CALGARY – Enbridge Inc.’s costs to build its Line 3 replacement project through Minnesota could rise by US$1.2 billion, or 16 per cent, analysts said Thursday, ahead of a critical regulatory decision in Minnesota.
The Minnesota Public Utilities Commission is set to rule on the Line 3 pipeline during the two-day-hearings on July 26 and 27.
BMO Capital Markets analyst Ben Pham outlined four possible outcomes from the Minnesota PUC decision: the regulator could either deny the project entirely, approve it entirely, approve the project along an alternate route, or approve the company’s preferred route but also require Enbridge to dig up and replace the old pipe.
That last option is the most likely, Pham predicts, noting that it could add US$1.2 billion in costs to the Line 3 replacement project. Enbridge has earmarked $7.4 billion to build the pipeline.
Pham also reduced his price target on the company as a result to $59 per share on the Toronto Stock Exchange, from $61 per share.
The reduced price target still implies a large premium on the company’s shares, which were trading at $42.72 per share on the TSX mid-day Thursday.
The company did not respond to a request for comment Thursday on whether it anticipated additional costs.
The Line 3 replacement is considered a critical project in the Canadian oilpatch as it would roughly double the capacity of the line to 760,000 barrels of oil per day, boosting deliveries of crude oil to the U.S. Midwest, currently the largest market for Canadian oil.
Line 3 is part of Enbridge’s mainline system that connects oil storage hubs in Edmonton and Hardisty, Alta. with refineries in Wisconsin, Minnesota and other parts of the Midwest.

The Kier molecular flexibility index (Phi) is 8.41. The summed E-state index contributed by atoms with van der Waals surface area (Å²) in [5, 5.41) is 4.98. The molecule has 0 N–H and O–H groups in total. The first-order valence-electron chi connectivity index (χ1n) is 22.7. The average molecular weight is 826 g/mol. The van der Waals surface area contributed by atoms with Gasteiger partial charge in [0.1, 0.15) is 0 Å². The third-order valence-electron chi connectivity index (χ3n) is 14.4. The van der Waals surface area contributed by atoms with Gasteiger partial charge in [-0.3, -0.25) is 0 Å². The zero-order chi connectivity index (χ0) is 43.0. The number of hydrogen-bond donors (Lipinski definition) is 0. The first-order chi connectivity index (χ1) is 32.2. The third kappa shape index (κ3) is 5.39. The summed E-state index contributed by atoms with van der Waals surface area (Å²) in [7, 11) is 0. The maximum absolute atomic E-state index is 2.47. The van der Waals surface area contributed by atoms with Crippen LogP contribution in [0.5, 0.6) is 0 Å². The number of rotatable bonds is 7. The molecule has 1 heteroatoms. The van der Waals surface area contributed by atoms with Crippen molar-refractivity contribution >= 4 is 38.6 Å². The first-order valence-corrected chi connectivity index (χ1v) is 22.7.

Enbridge has been forced to apportion space on its pipelines for months, as Canadian oil production outstrips pipeline export capacity and as no new export pipelines have been built to accommodate the rising production.
The most recent crude oil forecasts from the Canadian Association of Petroleum Producers projects oilsands production will rise by 1.55 million bpd between now and 2035, underscoring the need for new pipelines.
Canadian oil producers have had to accept steep discounts for their barrels relative to oil produced in the U.S. due to the lack of capacity. According to GMP FirstEnergy data, the differential between Western Canada Select and West Texas Intermediate oil prices rose to $24.35 on Wednesday.
Given the stakes, the Minnesota PUC’s decision will be closely watched in Calgary’s oilpatch.
Canaccord Genuity analyst David Galison said in a note Thursday that the most likely outcome from the state regulators is an approval of the project adding that “a positive approval is needed to help with current egress bottlenecks for Canadian crude.”
A negative decision on the project is the least likely outcome, and deal a blow to Enbridge and Canadian oil producers, he said.
“A rejection of the (Line 3 replacement) would be very negative for both Enbridge as well as Canadian heavy oil differentials,” Galison said. He noted that the project, when the U.S./Canadian dollar exchange rate is factored in, is expected to cost $9.08 billion, which represents 40 per cent of Enbridge’s $22 billion growth program.
Galison expects the Line 3 replacement would generate over $1 billion in earnings before interest, taxes and depreciation for Enbridge.
“Removing this much earnings contribution could jeopardize the company’s dividend growth outlook as well as impact the company’s accelerated deleveraging process,” Galison said.
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